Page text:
Two alleged FARC guerrillas were killed in combat with the military on Wednesday, only days after the signing of a revised peace deal, according to the chief government negotiator.
The deaths come amid growing public security concerns over an ongoing suspension of the FARC’s demobilization and disarmament after the group’s initial peace deal with the government was rejected in a referendum on October 2.
“There was fighting in southern Bolivar, some guerrillas who are said to belong to the FARC have died. According to the Ministry of Defense, these guerrillas were quite quite far away from the pre-grouping zone … and there was an operation of criminal character,” government negotiator Humberto De la Calle said in an interview with Caracol Television.
Colombia’s government and the FARC began a bilateral ceasefire on August 29 but have since seen the first peace agreement rejected by the public.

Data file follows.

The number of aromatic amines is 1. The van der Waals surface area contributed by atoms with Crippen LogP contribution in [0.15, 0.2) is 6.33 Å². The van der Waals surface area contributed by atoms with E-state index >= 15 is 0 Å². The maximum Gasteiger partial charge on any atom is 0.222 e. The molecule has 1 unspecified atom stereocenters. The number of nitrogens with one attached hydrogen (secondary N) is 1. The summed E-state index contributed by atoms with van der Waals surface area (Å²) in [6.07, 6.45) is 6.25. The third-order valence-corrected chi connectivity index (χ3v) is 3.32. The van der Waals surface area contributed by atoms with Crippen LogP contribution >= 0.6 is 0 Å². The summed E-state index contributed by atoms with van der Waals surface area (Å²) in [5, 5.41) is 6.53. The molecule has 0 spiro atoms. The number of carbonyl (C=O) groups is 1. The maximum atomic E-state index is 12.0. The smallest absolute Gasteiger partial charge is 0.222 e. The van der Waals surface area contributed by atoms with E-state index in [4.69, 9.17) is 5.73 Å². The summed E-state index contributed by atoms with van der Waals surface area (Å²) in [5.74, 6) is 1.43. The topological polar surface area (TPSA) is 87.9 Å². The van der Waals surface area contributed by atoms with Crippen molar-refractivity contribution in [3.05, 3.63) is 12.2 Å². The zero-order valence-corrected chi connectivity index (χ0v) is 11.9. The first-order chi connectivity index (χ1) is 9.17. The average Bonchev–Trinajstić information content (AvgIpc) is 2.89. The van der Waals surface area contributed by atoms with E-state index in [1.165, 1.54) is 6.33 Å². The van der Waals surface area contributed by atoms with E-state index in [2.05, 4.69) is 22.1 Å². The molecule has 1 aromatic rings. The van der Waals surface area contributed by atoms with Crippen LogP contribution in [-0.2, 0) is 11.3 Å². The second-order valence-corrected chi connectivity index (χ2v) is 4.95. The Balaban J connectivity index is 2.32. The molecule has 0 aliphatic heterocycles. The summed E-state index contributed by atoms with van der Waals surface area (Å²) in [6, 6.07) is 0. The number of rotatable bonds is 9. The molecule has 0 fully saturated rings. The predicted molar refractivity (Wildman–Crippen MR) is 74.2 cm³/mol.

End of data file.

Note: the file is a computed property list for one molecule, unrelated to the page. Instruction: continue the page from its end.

The deaths come at a fragile time for Colombia’s peace process as they await the implementation of the second deal and the demobilization of the FARC rebels in specified zones.
De la Calle emphasized that he had already had the opportunity to speak with the chief negotiator of the Marxist group, “Ivan Marquez,” who said that the dead “were on their way to the pre-grouping zones.”
The deaths of the two rebels highlight the need to hasten the implementation of the agreement and begin the process of demobilizing the rebels as soon as possible, De la Calle said.
“There is a discrepancy in the narrative but the battle shows a lesson that the ceasefire itself is fragile.”
The chief negotiator added that “we can not linger if there is a new agreement, if we have a new opportunity to end the conflict in Colombia, we can not miss that opportunity.”
With guerrilla desertions already reported by the FARC, such a delay would increase the risk of guerrillas deserting the organization to join other groups or form new ones, effectively undoing the group’s demobilization and disarmament.
The successful implementation of the deal and the demobilization of the rebels would bring to an end a 52 year war through which as many as 260,000 people have been killed and millions displaced from their homes.